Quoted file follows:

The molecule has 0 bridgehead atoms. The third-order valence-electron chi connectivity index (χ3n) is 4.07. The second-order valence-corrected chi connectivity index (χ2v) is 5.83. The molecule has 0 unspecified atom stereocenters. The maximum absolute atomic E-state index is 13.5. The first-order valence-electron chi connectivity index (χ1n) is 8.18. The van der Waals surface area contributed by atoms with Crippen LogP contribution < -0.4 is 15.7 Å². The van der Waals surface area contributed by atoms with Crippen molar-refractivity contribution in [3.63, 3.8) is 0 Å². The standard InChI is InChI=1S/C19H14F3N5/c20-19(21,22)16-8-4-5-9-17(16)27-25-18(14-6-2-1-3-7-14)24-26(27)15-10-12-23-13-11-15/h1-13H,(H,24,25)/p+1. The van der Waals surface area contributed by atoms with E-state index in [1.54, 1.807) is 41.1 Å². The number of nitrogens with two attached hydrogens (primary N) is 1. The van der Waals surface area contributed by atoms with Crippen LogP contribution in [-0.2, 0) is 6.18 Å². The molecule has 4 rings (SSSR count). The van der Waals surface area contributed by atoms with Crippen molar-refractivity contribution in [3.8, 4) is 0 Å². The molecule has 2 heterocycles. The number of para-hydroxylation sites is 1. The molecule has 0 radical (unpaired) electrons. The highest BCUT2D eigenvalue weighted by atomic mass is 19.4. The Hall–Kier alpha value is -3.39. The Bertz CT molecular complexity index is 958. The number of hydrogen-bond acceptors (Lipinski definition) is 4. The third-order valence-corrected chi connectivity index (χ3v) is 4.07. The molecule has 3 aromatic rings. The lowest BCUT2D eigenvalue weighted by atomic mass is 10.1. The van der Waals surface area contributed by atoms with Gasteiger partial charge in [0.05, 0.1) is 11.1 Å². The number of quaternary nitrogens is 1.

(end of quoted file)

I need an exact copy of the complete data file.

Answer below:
The molecule has 0 bridgehead atoms. The third-order valence-electron chi connectivity index (χ3n) is 4.07. The second-order valence-corrected chi connectivity index (χ2v) is 5.83. The molecule has 0 unspecified atom stereocenters. The maximum absolute atomic E-state index is 13.5. The first-order valence-electron chi connectivity index (χ1n) is 8.18. The van der Waals surface area contributed by atoms with Crippen LogP contribution < -0.4 is 15.7 Å². The van der Waals surface area contributed by atoms with Crippen molar-refractivity contribution in [3.63, 3.8) is 0 Å². The standard InChI is InChI=1S/C19H14F3N5/c20-19(21,22)16-8-4-5-9-17(16)27-25-18(14-6-2-1-3-7-14)24-26(27)15-10-12-23-13-11-15/h1-13H,(H,24,25)/p+1. The van der Waals surface area contributed by atoms with E-state index in [1.54, 1.807) is 41.1 Å². The number of nitrogens with two attached hydrogens (primary N) is 1. The van der Waals surface area contributed by atoms with Crippen LogP contribution in [-0.2, 0) is 6.18 Å². The molecule has 4 rings (SSSR count). The van der Waals surface area contributed by atoms with Crippen molar-refractivity contribution in [3.8, 4) is 0 Å². The molecule has 2 heterocycles. The number of para-hydroxylation sites is 1. The molecule has 0 radical (unpaired) electrons. The highest BCUT2D eigenvalue weighted by atomic mass is 19.4. The Hall–Kier alpha value is -3.39. The Bertz CT molecular complexity index is 958. The number of hydrogen-bond acceptors (Lipinski definition) is 4. The third-order valence-corrected chi connectivity index (χ3v) is 4.07. The molecule has 3 aromatic rings. The lowest BCUT2D eigenvalue weighted by atomic mass is 10.1. The van der Waals surface area contributed by atoms with Gasteiger partial charge in [0.05, 0.1) is 11.1 Å². The number of quaternary nitrogens is 1.